The average 30-year mortgage interest rate fell from 6.73% to 6.6% this week, according to the latest data from Freddie Mac. That’s because mortgage rates partially align with the 10-year Treasury rate, which dipped in response to the Silicon Valley Bank (SVB) and Signature Bank failures.
The rate decrease leaves many homebuyers wondering if they should try to time the market and purchase property before the next uptick. If you fall into that group, you’re not alone. Mortgage applications are up 7% this week (but home loan demand isn’t even close to last year’s level).
So, should you buy a house now or continue to wait? The truth is, your answer should depend more on your financial situation than on external economic conditions. For instance, if you have inconsistent income, a poor credit score, or insufficient cash on hand to cover closing and incidental costs, you likely can’t afford to buy a house.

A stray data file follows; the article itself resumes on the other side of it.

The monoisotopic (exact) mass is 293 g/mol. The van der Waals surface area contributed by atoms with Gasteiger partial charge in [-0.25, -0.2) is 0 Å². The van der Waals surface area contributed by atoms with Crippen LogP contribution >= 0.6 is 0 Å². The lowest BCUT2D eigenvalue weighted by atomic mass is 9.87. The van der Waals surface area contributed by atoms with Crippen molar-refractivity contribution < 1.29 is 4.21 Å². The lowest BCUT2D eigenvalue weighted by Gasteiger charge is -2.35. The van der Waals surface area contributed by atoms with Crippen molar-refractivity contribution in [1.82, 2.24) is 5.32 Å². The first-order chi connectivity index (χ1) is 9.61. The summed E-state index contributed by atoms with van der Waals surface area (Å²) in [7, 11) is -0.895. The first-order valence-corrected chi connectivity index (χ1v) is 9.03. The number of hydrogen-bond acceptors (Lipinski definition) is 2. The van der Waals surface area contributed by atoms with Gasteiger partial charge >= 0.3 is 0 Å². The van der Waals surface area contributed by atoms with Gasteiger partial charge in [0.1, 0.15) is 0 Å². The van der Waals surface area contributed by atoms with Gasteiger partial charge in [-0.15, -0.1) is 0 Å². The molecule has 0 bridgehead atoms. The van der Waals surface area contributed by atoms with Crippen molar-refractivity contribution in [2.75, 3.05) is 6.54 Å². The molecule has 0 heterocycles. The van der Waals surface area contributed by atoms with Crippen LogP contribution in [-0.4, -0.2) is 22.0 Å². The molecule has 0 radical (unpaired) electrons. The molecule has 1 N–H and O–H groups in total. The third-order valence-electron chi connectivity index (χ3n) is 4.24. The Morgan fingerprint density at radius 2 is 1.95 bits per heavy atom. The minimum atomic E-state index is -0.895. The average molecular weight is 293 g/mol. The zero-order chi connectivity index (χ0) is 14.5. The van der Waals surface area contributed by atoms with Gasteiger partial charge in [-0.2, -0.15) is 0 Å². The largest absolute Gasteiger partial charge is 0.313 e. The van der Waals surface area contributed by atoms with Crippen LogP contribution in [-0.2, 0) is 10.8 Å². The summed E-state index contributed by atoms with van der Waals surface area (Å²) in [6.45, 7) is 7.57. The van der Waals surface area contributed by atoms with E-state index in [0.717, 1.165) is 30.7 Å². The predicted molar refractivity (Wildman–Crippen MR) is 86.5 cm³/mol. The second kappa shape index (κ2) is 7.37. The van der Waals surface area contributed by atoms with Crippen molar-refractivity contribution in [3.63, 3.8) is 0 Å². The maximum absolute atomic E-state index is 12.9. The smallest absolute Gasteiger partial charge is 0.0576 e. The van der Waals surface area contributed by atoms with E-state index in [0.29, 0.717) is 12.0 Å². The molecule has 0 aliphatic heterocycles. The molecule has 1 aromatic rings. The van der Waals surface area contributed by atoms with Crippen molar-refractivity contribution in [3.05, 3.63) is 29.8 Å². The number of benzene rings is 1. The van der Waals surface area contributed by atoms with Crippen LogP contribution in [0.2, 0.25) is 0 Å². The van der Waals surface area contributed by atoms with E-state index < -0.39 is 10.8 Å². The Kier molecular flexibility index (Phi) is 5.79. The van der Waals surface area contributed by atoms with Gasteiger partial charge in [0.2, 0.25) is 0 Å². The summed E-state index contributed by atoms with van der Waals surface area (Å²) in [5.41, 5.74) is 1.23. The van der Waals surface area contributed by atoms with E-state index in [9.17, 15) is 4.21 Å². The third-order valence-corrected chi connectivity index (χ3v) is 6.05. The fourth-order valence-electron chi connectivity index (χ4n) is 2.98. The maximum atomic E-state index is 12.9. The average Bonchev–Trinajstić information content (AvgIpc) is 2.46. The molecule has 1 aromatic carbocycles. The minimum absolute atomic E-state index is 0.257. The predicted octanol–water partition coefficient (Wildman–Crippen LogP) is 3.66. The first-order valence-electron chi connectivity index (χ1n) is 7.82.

However, if your finances are in order, delaying homeownership may not make sense. High interest rates (and interest rate volatility) may be the new normal we all have to live with for the foreseeable future. Plus, there might be a benefit to buying a house when interest rates are high.
When it costs more to borrow, you’ll have less competition, potentially making it easier to win the bid for your dream property. Sellers may also be more willing to negotiate on price to close the deal.
Learn: Can I Reduce My Mortgage Rate Without Refinancing?
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In addition, you can buy points to reduce your interest rate. And, if rates do drop in the future, you can refinance your home loan.
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